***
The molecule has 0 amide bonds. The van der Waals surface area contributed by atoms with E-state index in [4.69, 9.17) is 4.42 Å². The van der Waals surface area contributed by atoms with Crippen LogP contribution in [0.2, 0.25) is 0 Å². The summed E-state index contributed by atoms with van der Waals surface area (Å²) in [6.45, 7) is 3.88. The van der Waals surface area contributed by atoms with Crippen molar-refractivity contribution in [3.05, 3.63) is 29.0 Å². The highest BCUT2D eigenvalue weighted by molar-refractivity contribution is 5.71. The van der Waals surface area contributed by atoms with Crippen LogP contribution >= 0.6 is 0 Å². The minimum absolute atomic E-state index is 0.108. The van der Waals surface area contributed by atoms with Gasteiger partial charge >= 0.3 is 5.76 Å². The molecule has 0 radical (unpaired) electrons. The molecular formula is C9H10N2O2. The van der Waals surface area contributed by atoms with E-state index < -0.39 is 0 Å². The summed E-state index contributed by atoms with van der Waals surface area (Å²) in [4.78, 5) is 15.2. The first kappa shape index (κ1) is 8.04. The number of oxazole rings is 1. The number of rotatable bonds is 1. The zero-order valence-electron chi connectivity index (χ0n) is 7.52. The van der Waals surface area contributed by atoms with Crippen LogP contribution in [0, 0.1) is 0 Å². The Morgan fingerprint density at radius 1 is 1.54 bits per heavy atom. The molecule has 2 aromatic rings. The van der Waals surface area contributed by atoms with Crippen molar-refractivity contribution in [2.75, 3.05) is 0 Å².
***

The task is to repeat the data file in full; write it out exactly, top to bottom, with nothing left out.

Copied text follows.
The molecule has 0 amide bonds. The van der Waals surface area contributed by atoms with E-state index in [4.69, 9.17) is 4.42 Å². The van der Waals surface area contributed by atoms with Crippen LogP contribution in [0.2, 0.25) is 0 Å². The summed E-state index contributed by atoms with van der Waals surface area (Å²) in [6.45, 7) is 3.88. The van der Waals surface area contributed by atoms with Crippen molar-refractivity contribution in [3.05, 3.63) is 29.0 Å². The highest BCUT2D eigenvalue weighted by molar-refractivity contribution is 5.71. The van der Waals surface area contributed by atoms with Crippen LogP contribution >= 0.6 is 0 Å². The minimum absolute atomic E-state index is 0.108. The van der Waals surface area contributed by atoms with Gasteiger partial charge >= 0.3 is 5.76 Å². The molecule has 0 radical (unpaired) electrons. The molecular formula is C9H10N2O2. The van der Waals surface area contributed by atoms with E-state index < -0.39 is 0 Å². The summed E-state index contributed by atoms with van der Waals surface area (Å²) in [4.78, 5) is 15.2. The first kappa shape index (κ1) is 8.04. The number of oxazole rings is 1. The number of rotatable bonds is 1. The zero-order valence-electron chi connectivity index (χ0n) is 7.52. The van der Waals surface area contributed by atoms with Crippen LogP contribution in [0, 0.1) is 0 Å². The Morgan fingerprint density at radius 1 is 1.54 bits per heavy atom. The molecule has 2 aromatic rings. The van der Waals surface area contributed by atoms with Crippen molar-refractivity contribution in [2.75, 3.05) is 0 Å².